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Why return type? from a method?

This is a discussion on Why return type? from a method? within the C# Programming forums, part of the General Programming Boards category; I'm looking at some C# intro stuff , and they say you can return a value from a method, and ...

  1. #1
    ATH0 quzah's Avatar
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    Why return type? from a method?

    I'm looking at some C# intro stuff, and they say you can return a value from a method, and that you can specify ?:
    Code:
    class Foo
    {
        byte? Bar()
        {
             return 0xFF;
        }
    }
    Normally, from my understanding, you use ? to say the variable can be set to null (but apparently you can't use it on strings, even though they didn't say why):
    Code:
    int? foo = null;
    So why am I specifying a ? on a method value? To say that I might be returning null, or so that I can assign my return value to something previously specified as having ??
    Code:
    byte? b;
    
    b = Foo.Bar();
    They're not clear on why I would want to be able to add a ? to my method's return type.


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  2. #2
    Confused Magos's Avatar
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    string is a reference type and can already be assigned null (no need for ?). ? is only used on value types.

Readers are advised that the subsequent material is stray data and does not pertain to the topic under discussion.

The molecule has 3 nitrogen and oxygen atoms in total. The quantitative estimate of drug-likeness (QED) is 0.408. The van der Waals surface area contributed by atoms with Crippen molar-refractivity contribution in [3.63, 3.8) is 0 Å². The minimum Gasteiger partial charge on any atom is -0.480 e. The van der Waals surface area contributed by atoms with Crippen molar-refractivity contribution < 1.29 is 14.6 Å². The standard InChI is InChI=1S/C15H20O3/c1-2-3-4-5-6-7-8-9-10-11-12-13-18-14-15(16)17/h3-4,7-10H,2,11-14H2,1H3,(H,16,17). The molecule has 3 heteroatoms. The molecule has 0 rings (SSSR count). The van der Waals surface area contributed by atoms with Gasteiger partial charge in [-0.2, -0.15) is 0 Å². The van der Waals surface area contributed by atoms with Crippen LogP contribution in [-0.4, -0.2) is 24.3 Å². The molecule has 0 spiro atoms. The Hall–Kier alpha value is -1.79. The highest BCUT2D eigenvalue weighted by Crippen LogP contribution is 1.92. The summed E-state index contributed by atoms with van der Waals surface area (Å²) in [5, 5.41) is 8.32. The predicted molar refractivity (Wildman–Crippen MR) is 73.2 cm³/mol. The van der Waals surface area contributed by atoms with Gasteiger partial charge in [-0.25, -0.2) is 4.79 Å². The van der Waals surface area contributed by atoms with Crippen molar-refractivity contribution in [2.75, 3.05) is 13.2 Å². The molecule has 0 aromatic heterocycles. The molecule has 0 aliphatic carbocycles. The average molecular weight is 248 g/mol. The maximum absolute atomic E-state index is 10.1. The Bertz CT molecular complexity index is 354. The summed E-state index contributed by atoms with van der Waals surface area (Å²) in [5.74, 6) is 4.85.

? is syntactic sugar around System.Nullable<T> boxing.
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  3. #3
    ATH0 quzah's Avatar
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    So on a method's returned value type, is it to indicate that I might return null, or so that I can assign my value to something declared as type?? The latter doesn't make sense to me, but neither does not having to free anything.


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  4. #4
    the hat of redundancy hat nvoigt's Avatar
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    In .NET you have two types of... types. Value types and Reference types. All classes are reference types, which means that whenever you do "MyClass m;" you've got a reference to a MyClass instance that is set to NULL. Accessing members of m throws a null reference exception. All primitives and all structs (big difference to C++) are value types. That means if you do "int i;" you actually have an int named i, not a reference to an int set to null. You can access i and all it's methods.

    Pass by reference/value is automatically for those types. Classes are always passed by ref, while structs and primitives are always passed by value (although you can override this behaviour by keywords).

    "System.String s;" is equivalent to "std::string* s = NULL;" in C++
    "System.Drawing.Point p;" is equivalent to "Point p;" in C++

    Because Point in .NET is a struct and String is a class.

    So an int can (as in C++) never be null, because it's a value type. Only reference types can be null.